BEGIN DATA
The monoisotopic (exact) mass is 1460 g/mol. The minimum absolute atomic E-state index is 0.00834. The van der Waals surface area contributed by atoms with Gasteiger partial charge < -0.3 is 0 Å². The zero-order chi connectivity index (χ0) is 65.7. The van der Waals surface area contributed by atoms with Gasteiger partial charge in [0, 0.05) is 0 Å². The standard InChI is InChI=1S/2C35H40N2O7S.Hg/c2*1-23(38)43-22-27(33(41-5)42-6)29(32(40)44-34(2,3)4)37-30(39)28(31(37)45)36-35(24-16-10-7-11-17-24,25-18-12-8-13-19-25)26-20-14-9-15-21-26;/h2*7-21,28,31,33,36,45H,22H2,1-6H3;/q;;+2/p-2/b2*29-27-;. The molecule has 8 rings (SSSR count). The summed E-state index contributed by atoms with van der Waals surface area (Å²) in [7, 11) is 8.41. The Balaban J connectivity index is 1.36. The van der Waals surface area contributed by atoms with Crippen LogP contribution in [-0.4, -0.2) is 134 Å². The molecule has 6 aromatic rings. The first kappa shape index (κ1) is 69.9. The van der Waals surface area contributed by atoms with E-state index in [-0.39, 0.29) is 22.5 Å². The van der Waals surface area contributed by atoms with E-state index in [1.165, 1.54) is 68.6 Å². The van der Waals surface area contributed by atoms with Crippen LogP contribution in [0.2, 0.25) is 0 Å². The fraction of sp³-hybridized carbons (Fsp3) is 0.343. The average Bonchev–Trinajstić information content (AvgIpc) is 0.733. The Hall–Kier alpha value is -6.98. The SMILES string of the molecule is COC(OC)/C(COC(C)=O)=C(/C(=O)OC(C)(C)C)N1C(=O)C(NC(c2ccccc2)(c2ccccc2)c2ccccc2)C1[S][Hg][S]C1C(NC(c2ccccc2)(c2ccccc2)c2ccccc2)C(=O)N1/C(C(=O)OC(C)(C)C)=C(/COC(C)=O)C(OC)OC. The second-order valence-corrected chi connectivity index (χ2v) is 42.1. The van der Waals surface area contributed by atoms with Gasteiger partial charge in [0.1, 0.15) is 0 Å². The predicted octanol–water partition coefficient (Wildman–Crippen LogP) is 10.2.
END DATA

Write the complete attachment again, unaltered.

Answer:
The monoisotopic (exact) mass is 1460 g/mol. The minimum absolute atomic E-state index is 0.00834. The van der Waals surface area contributed by atoms with Gasteiger partial charge < -0.3 is 0 Å². The zero-order chi connectivity index (χ0) is 65.7. The van der Waals surface area contributed by atoms with Gasteiger partial charge in [0, 0.05) is 0 Å². The standard InChI is InChI=1S/2C35H40N2O7S.Hg/c2*1-23(38)43-22-27(33(41-5)42-6)29(32(40)44-34(2,3)4)37-30(39)28(31(37)45)36-35(24-16-10-7-11-17-24,25-18-12-8-13-19-25)26-20-14-9-15-21-26;/h2*7-21,28,31,33,36,45H,22H2,1-6H3;/q;;+2/p-2/b2*29-27-;. The molecule has 8 rings (SSSR count). The summed E-state index contributed by atoms with van der Waals surface area (Å²) in [7, 11) is 8.41. The Balaban J connectivity index is 1.36. The van der Waals surface area contributed by atoms with Crippen LogP contribution in [-0.4, -0.2) is 134 Å². The molecule has 6 aromatic rings. The first kappa shape index (κ1) is 69.9. The van der Waals surface area contributed by atoms with E-state index in [-0.39, 0.29) is 22.5 Å². The van der Waals surface area contributed by atoms with E-state index in [1.165, 1.54) is 68.6 Å². The van der Waals surface area contributed by atoms with Crippen LogP contribution in [0.2, 0.25) is 0 Å². The fraction of sp³-hybridized carbons (Fsp3) is 0.343. The average Bonchev–Trinajstić information content (AvgIpc) is 0.733. The Hall–Kier alpha value is -6.98. The SMILES string of the molecule is COC(OC)/C(COC(C)=O)=C(/C(=O)OC(C)(C)C)N1C(=O)C(NC(c2ccccc2)(c2ccccc2)c2ccccc2)C1[S][Hg][S]C1C(NC(c2ccccc2)(c2ccccc2)c2ccccc2)C(=O)N1/C(C(=O)OC(C)(C)C)=C(/COC(C)=O)C(OC)OC. The second-order valence-corrected chi connectivity index (χ2v) is 42.1. The van der Waals surface area contributed by atoms with Gasteiger partial charge in [0.1, 0.15) is 0 Å². The predicted octanol–water partition coefficient (Wildman–Crippen LogP) is 10.2.